During my time in Iraq, I thought about why my country has made it illegal for me to visit the cradle of civilization. My only explanation is so that we cannot see the soul-wrenching, pervasive damage our government has perpetrated there. I wondered if people in my government feel any shame for what they have done to ravage these ancient sites in this beautiful country. The foundation for disrespecting pre-existing cultures is nothing new for my country, though, and I was struck by the similarity of how millions of Native Americans were killed by European diseases and uprooted from their native lands in the name of Western progress.

Yet as I stood at the convergence of the Tigris and Euphrates where they become the Shatt al-Arab, I felt so privileged to be in a place very few Americans will ever see. I felt the timelessness of Iraq and the historical and religious significance which lies within the boundaries. Standing on the top of the ziggurat at Ur and holding seashells which still rest there from the “Great Flood”, I knew the infinite importance of Iraq. And I saw the hurt in our guide’s eyes as as I watched him pull a piece of shrapnel out of the side of the ziggurat where it stuck after a coalition bomb struck a few hundred yards from this temple.

Americans largely misunderstand the Arab culture. I encountered a country full of generous and hospitable people, welcoming me into their homes even though my country still bombs them many times each month. Yet anti-Arab attitudes promote such discrimination and racism in our country, attitudes fostered by movies and media which portray them as terrorists and suicide bombers. Iraqis especially are shown as hating Americans, burning our flag and cursing our democratic and freedom-loving nation. The Iraqis I met all said that they understand that the American people have good hearts and that we are not our government or military. Can the average American say that about the people of Iraq, or do we equate an entire nation of 23 million people with one leader? In addition to lifting the economic sanctions, we need to eliminate the institutionalized hatred of Iraqis which enables the good people of America to sit by and let our government destroy a beautiful nation.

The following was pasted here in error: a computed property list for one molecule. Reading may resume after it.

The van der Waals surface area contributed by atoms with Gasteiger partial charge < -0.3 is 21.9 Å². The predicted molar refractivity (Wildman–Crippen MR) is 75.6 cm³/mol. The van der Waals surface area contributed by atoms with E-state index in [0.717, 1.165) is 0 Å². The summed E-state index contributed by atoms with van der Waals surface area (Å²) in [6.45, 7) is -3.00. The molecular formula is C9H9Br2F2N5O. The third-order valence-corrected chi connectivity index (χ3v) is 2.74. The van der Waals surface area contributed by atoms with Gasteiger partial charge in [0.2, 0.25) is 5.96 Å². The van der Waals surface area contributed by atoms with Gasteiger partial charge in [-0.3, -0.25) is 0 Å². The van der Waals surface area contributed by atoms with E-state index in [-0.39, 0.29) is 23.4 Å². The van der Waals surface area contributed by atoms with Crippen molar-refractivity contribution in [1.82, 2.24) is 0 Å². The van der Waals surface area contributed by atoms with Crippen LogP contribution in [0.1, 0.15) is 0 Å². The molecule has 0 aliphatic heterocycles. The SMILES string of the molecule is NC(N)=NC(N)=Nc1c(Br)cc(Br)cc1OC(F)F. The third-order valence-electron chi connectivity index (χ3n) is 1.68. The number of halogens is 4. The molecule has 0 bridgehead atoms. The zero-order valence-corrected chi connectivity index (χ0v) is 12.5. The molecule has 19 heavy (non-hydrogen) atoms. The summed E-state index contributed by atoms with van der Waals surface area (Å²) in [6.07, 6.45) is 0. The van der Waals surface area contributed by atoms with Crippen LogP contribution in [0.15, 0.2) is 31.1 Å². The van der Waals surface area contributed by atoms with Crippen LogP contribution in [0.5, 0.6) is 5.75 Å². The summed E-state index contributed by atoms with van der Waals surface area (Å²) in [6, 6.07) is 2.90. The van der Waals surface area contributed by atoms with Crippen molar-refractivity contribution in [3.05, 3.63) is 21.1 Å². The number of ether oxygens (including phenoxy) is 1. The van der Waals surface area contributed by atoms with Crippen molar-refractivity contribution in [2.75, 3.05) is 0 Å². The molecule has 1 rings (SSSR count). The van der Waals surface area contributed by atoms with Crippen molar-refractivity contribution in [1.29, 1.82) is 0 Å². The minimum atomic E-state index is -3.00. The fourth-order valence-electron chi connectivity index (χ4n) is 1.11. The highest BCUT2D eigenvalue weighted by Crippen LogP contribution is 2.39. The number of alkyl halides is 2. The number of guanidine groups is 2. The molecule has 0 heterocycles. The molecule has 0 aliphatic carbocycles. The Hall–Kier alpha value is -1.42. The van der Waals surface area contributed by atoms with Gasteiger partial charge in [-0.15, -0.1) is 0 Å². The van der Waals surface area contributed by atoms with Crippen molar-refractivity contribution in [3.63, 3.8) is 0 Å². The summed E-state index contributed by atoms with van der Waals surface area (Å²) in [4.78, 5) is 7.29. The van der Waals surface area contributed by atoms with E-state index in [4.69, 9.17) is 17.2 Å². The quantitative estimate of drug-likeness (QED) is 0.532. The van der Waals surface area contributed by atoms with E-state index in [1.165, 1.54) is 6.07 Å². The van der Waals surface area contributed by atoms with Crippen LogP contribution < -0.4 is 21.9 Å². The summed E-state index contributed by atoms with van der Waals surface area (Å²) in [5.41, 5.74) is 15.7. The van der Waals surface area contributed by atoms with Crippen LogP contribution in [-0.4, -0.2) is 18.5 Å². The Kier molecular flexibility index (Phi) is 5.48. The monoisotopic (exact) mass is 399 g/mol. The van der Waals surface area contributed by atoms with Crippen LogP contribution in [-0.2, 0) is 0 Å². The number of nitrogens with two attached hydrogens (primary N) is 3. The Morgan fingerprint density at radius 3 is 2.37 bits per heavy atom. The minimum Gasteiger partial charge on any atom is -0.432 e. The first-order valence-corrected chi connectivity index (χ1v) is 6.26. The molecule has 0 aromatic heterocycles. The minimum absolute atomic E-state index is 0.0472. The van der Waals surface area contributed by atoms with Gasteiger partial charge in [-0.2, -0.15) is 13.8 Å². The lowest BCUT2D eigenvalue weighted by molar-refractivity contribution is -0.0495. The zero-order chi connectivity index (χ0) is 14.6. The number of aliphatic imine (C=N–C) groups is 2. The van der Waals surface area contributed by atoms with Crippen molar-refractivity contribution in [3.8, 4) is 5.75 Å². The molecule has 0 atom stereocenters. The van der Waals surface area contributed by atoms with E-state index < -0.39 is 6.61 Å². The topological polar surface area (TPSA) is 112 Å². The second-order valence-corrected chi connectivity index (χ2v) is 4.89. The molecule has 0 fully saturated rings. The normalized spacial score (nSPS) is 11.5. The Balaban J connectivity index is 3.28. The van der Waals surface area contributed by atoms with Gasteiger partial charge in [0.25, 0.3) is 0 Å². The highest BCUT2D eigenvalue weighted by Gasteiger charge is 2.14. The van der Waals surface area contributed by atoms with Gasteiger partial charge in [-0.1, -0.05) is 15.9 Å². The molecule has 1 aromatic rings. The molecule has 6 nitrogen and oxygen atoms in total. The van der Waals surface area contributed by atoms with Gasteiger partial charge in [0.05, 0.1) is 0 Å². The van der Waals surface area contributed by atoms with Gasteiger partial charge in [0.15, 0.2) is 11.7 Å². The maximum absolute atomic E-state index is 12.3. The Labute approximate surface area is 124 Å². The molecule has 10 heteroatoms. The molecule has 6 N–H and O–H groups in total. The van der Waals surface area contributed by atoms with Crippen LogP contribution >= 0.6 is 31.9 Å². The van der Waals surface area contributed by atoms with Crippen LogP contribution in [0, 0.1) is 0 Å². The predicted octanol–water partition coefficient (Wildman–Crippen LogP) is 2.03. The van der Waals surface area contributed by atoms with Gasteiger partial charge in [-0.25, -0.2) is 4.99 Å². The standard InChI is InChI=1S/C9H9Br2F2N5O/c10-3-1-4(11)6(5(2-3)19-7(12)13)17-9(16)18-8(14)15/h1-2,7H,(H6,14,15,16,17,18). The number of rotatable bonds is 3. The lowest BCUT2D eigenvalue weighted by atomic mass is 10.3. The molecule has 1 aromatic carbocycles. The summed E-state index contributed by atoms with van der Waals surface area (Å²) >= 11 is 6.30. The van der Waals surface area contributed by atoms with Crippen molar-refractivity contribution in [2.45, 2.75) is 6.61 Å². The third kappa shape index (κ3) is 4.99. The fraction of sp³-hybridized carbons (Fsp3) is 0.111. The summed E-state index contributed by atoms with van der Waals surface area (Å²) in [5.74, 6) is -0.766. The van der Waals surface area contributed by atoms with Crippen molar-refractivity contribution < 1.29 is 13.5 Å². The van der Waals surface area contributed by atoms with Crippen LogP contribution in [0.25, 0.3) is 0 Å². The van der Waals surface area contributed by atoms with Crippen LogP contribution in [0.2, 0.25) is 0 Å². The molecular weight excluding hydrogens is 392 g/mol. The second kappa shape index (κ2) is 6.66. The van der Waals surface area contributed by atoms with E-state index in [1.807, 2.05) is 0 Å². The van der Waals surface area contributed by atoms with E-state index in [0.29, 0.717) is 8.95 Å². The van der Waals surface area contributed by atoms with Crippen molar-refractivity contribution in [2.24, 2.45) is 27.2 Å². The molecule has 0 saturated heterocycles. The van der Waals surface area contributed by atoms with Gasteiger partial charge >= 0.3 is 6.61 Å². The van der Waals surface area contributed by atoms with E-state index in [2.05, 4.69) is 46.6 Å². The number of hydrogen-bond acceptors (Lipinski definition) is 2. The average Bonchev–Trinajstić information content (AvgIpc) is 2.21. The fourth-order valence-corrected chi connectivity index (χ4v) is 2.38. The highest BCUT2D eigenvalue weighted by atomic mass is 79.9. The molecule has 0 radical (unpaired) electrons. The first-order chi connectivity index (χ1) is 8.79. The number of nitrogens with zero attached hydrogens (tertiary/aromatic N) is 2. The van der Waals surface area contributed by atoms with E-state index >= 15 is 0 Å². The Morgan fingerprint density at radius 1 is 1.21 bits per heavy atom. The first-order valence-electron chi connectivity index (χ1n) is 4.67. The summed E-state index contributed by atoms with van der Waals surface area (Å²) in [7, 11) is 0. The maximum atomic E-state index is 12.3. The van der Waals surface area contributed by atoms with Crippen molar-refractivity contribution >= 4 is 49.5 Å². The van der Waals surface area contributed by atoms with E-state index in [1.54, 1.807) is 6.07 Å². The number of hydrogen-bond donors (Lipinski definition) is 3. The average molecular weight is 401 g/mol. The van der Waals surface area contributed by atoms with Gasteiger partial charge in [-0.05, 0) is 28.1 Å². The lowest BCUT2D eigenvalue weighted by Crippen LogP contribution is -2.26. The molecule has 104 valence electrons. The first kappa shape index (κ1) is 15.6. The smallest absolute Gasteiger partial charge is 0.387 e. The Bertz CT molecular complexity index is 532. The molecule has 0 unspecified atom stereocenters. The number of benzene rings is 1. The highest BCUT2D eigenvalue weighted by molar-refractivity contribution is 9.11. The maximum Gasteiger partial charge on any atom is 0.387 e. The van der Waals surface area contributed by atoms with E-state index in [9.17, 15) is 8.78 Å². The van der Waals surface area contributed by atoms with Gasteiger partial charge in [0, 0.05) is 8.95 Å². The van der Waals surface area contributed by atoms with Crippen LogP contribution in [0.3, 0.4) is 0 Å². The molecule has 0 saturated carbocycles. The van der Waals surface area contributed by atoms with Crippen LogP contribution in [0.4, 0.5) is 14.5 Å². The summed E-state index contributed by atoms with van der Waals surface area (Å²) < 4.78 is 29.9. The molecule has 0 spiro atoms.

Iraq does not need to be bombed another time, and it does not need smarter sanctions. The economic embargo needs to be lifted because it violates the United Nations Convention on the Rights of the Child, specifically Article 24 which pertains to healthcare for children, including prenatal care for expectant mothers. Each month nearly 5,000 children die as a result of sanctions, according to the World Health Organization, and 1 in 10 children will not live to see their first birthdays. Prior to sanctions, citizens of Iraq enjoyed quality comprehensive healthcare, but today over 90 percent of pregnant women are severely anemic.

Additionally, in the past eleven years under sanctions, the international community has rendered the Geneva Convention protocol protecting victims of armed conflicts ineffective because of the intentional, preconceived and flagrant human rights abuses perpetrated in Iraq by the United Nations sanctions supported by our government. This protocol exists to protect not just Westernized countries, but all humans. I live every day knowing that policies of my government dispassionately kill Iraqis, and as a U.S. citizen I bear responsibility for their enduring consequences. We as Americans are guilty of genocide in the cradle of civilization through our inaction and inattention to the needless suffering that has transpired over the last eleven years; we must hold ourselves and our government accountable and mobilize to create more just policies toward Iraq.

*Leah C. Wells is Peace Education Coordinator at the Nuclear Age Peace Foundation.